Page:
According to Holly Dygert, Ph.D., people are often surprised when they hear that factors beyond genetics shape health outcomes.
“We have such an emphasis on genes driving health patterns in the United States,” says the Sociology and Anthropology lecturer, who teaches in Bryant’s College of Arts and Sciences. “Social determinants of health (SDOH) draw attention to different social forces like the economy, healthcare, social, and community contexts that shape health outcomes.”
This spring, Dygert will speak to this topic in the “Social Determinants of Health” course, an offering in the university’s new Sociology and Anthropology major that explores social issues and their roots so students learn how individual, group, and institutional actions can respond to challenges today. In Dygert’s class, students will examine SDOH in different global contexts and draw on the field of medical anthropology to explore policies and approaches to solving public health issues.
Scientists have examined the non-medical factors that influence our health since the early 19th century, however, SDOH rose in prominence during the pandemic when people witnessed how economic and ethnic indicators determined individuals’ susceptibility to COVID-19; those with the least available resources were most impacted.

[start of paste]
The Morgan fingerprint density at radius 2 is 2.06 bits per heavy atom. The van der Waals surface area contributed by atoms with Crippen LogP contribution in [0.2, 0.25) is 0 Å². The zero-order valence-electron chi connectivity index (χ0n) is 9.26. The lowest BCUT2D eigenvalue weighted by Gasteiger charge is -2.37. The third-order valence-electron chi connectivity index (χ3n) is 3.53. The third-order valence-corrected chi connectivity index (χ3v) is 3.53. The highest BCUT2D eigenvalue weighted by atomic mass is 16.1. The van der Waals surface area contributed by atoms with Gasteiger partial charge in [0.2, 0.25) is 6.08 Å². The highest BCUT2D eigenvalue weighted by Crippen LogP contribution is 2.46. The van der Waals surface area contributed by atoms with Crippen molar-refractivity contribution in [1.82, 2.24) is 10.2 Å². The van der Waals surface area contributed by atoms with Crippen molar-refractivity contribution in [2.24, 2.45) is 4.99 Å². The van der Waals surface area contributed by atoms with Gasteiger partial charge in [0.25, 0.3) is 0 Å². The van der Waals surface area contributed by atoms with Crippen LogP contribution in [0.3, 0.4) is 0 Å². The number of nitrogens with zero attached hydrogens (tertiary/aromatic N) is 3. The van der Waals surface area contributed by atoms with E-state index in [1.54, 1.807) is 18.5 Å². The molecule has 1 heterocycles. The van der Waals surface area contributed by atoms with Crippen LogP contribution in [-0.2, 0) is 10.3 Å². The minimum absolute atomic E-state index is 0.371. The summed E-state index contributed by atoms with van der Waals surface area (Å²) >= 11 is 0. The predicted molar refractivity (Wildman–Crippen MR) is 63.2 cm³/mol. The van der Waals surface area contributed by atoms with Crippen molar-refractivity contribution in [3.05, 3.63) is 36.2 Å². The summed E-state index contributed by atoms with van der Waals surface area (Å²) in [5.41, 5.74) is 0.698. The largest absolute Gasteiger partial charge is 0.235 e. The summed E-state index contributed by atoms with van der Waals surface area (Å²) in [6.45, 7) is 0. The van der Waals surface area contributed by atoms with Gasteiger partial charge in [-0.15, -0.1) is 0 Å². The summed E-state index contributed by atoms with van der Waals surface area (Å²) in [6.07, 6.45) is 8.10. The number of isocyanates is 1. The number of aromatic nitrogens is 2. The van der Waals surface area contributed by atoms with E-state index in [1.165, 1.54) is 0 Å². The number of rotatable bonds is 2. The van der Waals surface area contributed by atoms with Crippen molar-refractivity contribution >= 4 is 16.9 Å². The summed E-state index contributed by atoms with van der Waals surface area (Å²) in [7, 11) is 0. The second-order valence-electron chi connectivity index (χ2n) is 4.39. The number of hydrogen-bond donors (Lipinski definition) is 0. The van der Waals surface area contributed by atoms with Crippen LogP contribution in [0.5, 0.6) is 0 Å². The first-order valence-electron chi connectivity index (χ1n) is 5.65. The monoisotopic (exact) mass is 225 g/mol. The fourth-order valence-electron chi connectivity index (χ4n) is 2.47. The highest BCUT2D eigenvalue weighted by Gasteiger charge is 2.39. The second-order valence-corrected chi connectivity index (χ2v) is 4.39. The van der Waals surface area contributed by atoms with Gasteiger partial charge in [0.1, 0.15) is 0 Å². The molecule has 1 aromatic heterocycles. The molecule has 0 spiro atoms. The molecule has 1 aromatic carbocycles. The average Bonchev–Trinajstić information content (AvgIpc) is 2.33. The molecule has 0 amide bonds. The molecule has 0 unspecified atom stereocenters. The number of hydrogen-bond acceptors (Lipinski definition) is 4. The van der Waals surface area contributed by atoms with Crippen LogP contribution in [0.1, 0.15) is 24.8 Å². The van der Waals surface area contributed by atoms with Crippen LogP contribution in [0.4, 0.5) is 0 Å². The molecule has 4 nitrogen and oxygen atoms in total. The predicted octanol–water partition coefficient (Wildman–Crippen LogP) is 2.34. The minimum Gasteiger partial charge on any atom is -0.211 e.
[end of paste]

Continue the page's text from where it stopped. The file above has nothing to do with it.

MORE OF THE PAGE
While the integration of SDOH into mainstream medicine is in its infancy, Dygert says there’s a lot of work being done to address today’s health inequities. She notes that Paul Farmer, a medical anthropologist and physician who created a health clinic in Haiti, became a powerful force in making strides toward health equity. He found that people couldn’t get to his facility due to lack of transportation, so his grant requests began including funding for donkey transportation, which improved individuals’ access to care.
“Paul’s work has been really influential in getting people to think beyond the clinic and more broadly about social circumstances in which people live,” Dygert says.
Other medical anthropologists have created case studies to help physicians recognize how to diagnose SDOH. Dygert notes that medical trainees often read case studies that primarily focus on the biological processes of diagnosing illnesses.
“The fact that some of the leading medical journals are creating case studies to train students in how to see and act on SDOH is really important,” Dygert says.
As a global anthropologist whose areas of expertise include economic development, gender, indigenous rights and multiculturalism, youth, and sexual and reproductive health, Dygert finds the anthropology and sociology field an exciting frontier for health equity.
“We have made amazing strides in improving people’s experiences around the world. This can be a tough field to work in because there is still so much struggling, but it’s important to study because this is a place where people can help shape the future and contribute to positive change,” Dygert says.